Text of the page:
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I have the Robert Alter translation of the Hebrew Bible, and I was looking up some of the lines you set. His translations are quite different from the English that you use in the notes to the score. But it sounds like that’s probably not very important.

No, it is important. I think Alter takes a lot of liberties. I took a liberty here with the first text, הִנֵּ֨ה אָֽנֹכִ֜י שֹׁלֵ֤חַ מַלְאָךְ֙ לְפָנֶ֔יךָ לִשְׁמָרְךָ֖ בַּדָּ֑רֶךְ / וְלַֽהֲבִ֣יאֲךָ֔ אֶל־הַמָּק֖וֹם אֲשֶׁ֥ר הֲכִנֹֽתִי [Exodus 23:20Ed.] I said, “Behold, I send a messenger,” not an angel, because the word malach can be translated as messenger. I wanted to stress that. “To protect you on their way and to bring you to the place that I have prepared,” is pretty standard, except the word messenger. The first melody is taken from what you would hear in a lot of Orthodox synagogues in America and Western Europe.

The second text I took a lot of liberties with, לִֽישׁוּעָֽתְךָ֖ קִוִּ֥יתִי יְהֹוָֽה is “For Your salvation, I hope, O Lord!” [Genesis 49:18—Ed.] I said, “It’s a little christological for Judaism.” Maybe not originally, but given 2,000 years of Christianity, it’s pretty out front. I like the idea of, “To your lifeline, I cling.” It is more of what I wanted to convey. Hanging onto a line for dear life is something you could understand. Let’s say you’re being saved from a sinking ship by a helicopter—that’s the image that I wanted to have. Now, the interesting thing here is the permutation of this text. “To your lifeline then I cling eternal, I cling eternal to your lifeline. Eternal to your lifeline I cling.” In the Traveler’s Prayer, when the single line from Genesis is taken, it’s always permuted. I didn’t invent that. 

It’s like you’re taking your lifeline. I’m wrapping that around me. You’ve got a request for protection [in which] you’re encircling your whole body. That’s the image that I was working with and that’s what those three permutations are about. The melody comes from the Italian Jewish tradition, which is really quite separate.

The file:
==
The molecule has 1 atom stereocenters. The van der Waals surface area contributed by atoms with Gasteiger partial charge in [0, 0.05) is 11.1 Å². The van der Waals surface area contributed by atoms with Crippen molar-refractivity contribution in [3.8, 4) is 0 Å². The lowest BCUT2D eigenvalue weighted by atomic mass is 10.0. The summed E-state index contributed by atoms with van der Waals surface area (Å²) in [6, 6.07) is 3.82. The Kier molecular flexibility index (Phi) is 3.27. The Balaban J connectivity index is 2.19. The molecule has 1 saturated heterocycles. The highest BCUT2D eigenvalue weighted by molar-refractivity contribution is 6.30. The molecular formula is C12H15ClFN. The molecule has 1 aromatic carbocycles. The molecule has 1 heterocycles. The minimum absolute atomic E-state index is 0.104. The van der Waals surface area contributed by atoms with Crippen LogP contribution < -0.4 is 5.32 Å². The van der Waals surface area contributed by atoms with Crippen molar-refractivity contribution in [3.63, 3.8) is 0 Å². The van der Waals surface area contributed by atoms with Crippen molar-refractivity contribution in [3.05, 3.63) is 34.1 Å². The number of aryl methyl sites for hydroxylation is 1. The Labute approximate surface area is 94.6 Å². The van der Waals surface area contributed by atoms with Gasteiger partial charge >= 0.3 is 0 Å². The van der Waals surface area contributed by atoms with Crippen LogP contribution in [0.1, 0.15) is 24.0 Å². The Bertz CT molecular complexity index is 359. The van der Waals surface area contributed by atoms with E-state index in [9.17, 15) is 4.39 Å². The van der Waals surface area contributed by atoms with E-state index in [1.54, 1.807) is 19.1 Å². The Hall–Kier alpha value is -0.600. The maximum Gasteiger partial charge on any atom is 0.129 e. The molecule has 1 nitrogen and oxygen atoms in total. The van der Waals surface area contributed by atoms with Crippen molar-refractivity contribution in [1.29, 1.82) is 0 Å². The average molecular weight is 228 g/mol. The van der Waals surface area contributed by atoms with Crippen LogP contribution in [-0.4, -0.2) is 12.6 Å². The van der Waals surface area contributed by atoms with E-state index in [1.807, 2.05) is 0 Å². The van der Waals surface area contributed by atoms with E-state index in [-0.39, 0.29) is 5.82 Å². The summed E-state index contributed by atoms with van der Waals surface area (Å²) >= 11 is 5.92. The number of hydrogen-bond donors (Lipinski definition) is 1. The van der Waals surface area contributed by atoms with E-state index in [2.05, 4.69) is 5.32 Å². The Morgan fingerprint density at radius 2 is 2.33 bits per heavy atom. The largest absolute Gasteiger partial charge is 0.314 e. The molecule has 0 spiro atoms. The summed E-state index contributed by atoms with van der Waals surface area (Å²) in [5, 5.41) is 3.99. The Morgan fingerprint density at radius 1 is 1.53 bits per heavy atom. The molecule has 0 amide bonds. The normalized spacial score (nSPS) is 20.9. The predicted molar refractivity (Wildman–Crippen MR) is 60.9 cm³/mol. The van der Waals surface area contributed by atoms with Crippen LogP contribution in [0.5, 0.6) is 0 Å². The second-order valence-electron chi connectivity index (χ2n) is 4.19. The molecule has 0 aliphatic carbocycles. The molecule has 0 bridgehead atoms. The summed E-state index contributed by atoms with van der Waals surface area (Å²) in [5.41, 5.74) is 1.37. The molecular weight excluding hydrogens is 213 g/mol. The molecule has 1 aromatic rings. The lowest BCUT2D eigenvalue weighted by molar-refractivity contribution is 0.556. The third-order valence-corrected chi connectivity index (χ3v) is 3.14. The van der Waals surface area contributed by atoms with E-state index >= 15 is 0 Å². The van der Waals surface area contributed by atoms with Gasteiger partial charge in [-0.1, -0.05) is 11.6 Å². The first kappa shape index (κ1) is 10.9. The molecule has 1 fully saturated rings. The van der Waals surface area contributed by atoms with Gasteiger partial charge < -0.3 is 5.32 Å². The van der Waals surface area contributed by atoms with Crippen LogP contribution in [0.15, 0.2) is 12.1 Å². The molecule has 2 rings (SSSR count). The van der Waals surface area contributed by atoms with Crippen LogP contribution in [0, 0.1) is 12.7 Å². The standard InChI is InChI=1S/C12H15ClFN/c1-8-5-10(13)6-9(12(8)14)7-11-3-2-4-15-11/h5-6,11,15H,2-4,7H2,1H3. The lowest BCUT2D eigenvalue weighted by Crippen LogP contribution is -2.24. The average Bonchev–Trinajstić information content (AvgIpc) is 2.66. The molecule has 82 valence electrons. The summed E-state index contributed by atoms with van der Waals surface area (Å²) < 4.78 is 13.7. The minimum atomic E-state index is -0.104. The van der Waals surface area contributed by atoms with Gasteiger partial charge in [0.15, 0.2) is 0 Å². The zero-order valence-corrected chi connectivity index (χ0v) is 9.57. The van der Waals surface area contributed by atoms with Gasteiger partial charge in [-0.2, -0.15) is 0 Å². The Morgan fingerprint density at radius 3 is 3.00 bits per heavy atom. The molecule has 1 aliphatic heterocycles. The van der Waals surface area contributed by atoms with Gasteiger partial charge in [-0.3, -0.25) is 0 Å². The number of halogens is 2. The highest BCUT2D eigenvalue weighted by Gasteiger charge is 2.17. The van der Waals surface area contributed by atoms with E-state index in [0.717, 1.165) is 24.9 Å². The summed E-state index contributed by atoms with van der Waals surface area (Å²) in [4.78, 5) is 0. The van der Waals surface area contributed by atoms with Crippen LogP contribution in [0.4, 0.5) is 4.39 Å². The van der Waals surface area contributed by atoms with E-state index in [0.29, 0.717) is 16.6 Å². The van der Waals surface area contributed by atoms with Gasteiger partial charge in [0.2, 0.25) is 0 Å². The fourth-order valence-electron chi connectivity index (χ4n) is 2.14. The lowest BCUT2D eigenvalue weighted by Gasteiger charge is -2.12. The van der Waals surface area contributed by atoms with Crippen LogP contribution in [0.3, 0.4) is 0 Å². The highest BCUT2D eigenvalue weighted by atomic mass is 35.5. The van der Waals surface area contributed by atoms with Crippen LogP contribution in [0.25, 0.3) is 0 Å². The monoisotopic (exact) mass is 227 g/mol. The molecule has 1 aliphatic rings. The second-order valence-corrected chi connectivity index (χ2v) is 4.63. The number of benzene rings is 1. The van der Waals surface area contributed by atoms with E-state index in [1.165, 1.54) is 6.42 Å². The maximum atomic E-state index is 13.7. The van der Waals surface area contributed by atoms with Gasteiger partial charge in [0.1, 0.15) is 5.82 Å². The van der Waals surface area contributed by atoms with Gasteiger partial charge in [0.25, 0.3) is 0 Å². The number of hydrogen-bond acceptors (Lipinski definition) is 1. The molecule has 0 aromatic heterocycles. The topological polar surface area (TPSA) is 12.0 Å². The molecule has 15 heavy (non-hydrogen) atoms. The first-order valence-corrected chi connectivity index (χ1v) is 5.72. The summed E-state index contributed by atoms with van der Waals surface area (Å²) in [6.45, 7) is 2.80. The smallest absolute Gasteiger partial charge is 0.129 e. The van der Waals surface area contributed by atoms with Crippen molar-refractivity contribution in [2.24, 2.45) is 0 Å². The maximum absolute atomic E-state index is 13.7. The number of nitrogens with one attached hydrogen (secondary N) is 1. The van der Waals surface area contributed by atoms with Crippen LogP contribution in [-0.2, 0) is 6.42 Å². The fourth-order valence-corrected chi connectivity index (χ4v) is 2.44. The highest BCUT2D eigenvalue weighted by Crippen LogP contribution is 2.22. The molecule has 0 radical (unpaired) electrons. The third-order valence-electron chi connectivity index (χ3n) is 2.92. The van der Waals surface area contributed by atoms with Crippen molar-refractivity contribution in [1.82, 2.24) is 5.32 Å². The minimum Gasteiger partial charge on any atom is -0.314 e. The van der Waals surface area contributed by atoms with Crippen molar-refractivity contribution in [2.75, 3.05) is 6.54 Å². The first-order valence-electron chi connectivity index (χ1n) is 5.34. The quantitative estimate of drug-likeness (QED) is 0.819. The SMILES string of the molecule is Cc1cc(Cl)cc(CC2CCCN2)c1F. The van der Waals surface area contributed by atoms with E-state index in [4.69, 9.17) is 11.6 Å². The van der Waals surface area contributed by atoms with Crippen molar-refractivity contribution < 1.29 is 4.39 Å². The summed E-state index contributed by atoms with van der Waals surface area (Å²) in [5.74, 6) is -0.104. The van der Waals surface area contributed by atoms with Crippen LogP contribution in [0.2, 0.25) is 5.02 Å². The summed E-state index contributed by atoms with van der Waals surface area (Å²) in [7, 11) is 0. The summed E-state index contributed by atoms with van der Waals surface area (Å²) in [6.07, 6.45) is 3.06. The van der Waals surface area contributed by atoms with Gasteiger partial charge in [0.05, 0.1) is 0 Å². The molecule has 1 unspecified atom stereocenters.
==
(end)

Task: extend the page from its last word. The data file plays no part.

The last text is from Psalm 121 [verse 8—Ed.], יְֽהֹוָ֗ה יִשְׁמָר־צֵֽאתְךָ֥ וּבוֹאֶ֑ךָ מֵֽ֜עַתָּ֗ה וְעַד־עוֹלָֽם which I translate as, “The Eternal will guard your departure and your arrival from now to the end of time.” It’s pretty straightforward; it’s my tune that I composed. But the idea of using preexisting chant melody immediately puts you in a different frame of mind because those chants don’t have any enunciated rhythm. That probably set the seeds for everything I’ve been talking about, the fact that it has no enunciated beat. I wanted the text to be not in your face, but something that you hear. It’s a very old text. If you etched it in stone, the stone would be worn away.


With all your composing experience, do you still get nervous listening to a piece for the first time live?

Are you joking? Of course I do. I particularly do because I really I’m going to have, I don’t know, 15 minutes. They’re absolutely first-rate players. Most of the singers are early music people. They know about non-vibrato, everything that I want from singers. It’s just this issue of balance. They know I’m pushing for it, but they might not know how extreme I want to push it. It may be fine, but I am nervous because I don’t know and there’s not going to be much time to solve it. Given who I’m dealing with, I know it can be solved. It’s just that knowing it can be solved and solving it are two different things.

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You mentioned the lack of pulse and how that’s something different for this piece. Do you see “Traveler’s Prayer” as a tangent that you’re going on and then you’ll return to having a more audible obvious pulse in further pieces, or is this the beginning of a new area you want to explore?

Right now, I’m about eight minutes into “Jacob’s Ladder,” which is the next piece. I finished “Traveler’s Prayer” in 2020. At the beginning, I didn’t know the answer to your question. But then, no: I do want a pulse. 

On the other hand, one of the things that I wanted to accomplish is this constancy. I talked about how the form of the piece is A, like a hovercraft. So how do you get a harmonic variety if you want to stay also constant and static?

Every music student, including me, learns about retrogrades and inversions and retrograde inversions, which is basically taking melodic material and doing it backwards, upside down, and upside down and backwards. In “Traveler’s Prayer,” I wanted to keep this constancy, but not just have the melody over and over again. I said, “I’m going to try these different forms.” I got very interested in them because the melodies are very straightforward. They’re very tonal. Basically, I was back in the 13th century. I had very simple scale constructions, even predating major-minor, all modal. I started using that.